- Leadership – Community Foundations take a leadership role in bringing together a broad range of stakeholders within communities to address mutual issues of concern. Community Foundations serve as a repository of best practices which can be shared for the benefit of many.
As part of its continuing efforts to strengthen third sector organizations individually and collectively, the Community Foundation of PEI commissioned a Building Community Capacity Study. The intent of the study was to take a look at the social and economic impacts of the sector, to identify key challenges and to determine which supports, resources and initiatives would be most beneficial for building capacity and sustainability within sector organizations.
*Sourced from introduction page of the study
Highlights of the study
The study indicated that the achievements of PEI’s third sector organizations are many and cross many different disciplines. The sector brings communities together to work on common purposes, provides much-needed social services such as life skills training, respite care and terminal illness support, educates, employs, promotes and supports health and wellness, and advocates for causes that may not otherwise have a voice.
- There is increasing evidence that the third sector is a significant employer and economic force provincially, nationally and globally;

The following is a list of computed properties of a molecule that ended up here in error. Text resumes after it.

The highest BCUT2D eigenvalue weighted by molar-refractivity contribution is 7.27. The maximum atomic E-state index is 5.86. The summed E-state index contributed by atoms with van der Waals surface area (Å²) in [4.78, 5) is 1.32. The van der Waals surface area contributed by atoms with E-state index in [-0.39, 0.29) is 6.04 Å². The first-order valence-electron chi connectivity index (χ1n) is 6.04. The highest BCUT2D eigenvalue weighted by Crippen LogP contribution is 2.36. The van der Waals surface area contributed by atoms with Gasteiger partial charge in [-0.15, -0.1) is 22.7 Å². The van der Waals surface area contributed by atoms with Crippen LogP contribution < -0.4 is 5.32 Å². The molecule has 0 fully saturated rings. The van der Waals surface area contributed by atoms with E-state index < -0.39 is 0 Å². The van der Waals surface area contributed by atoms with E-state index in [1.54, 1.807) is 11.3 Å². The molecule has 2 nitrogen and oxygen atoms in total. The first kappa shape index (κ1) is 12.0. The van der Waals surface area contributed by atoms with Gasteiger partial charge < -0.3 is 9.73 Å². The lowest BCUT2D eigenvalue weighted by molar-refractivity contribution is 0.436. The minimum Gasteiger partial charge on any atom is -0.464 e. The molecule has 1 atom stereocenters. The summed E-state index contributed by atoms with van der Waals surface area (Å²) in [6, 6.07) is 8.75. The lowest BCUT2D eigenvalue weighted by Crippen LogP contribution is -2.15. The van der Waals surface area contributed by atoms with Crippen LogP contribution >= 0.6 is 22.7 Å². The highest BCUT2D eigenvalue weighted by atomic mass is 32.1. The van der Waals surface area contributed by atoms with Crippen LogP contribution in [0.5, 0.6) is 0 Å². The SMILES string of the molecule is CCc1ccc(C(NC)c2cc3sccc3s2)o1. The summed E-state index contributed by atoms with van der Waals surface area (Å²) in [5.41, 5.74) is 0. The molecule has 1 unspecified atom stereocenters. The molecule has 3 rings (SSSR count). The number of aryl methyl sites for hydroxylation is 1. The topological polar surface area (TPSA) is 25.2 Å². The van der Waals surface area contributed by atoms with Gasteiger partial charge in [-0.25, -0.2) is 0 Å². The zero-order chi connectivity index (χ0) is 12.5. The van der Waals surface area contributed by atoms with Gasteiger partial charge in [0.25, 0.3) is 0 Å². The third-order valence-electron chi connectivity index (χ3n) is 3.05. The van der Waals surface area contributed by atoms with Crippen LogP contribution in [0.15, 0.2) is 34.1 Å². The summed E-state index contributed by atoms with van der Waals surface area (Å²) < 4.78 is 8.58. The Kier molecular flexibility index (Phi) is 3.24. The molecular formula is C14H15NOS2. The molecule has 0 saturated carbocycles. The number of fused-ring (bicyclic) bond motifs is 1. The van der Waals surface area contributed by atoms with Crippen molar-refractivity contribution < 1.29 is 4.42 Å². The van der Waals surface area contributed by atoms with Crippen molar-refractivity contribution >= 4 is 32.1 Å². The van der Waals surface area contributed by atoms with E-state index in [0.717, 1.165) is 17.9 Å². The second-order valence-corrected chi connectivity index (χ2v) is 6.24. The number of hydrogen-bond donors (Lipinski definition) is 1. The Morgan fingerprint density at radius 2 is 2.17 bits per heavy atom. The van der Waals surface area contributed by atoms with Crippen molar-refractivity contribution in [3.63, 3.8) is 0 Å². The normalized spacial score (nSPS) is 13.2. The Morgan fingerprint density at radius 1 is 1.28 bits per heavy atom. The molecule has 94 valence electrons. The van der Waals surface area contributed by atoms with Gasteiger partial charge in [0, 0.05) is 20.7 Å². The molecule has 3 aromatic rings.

- Within Atlantic Canada, the provincial governments of New Brunswick, Nova Scotia and Newfoundland and Labrador have ministerial responsibility for the nonprofit and voluntary sector that helps to ensure policy, promotion and other supports for the sector. Government stakeholders in Prince Edward Island recognize the importance of third sector organizations and consider them valuable partners in service delivery, but this recognition is not supported through formal policies or a designated bureaucratic structure such as a Third Sector Secretariat;
- The Prince Edward Island third sector includes a wide range of organizations established to meet the needs of individuals and communities. Some of the metrics of PEI’s third sector include:
- 943 nonprofit organizations
- $230 million in revenues in 2003
- 6,172 Islanders employed
- 53,621 volunteers
- 56% volunteer rate (3rd highest in the country)
- 89% donor rate (2nd highest in the country)
- The number of non-profit organizations and their employees is greater than the bioscience, information technology and aerospace sectors combined;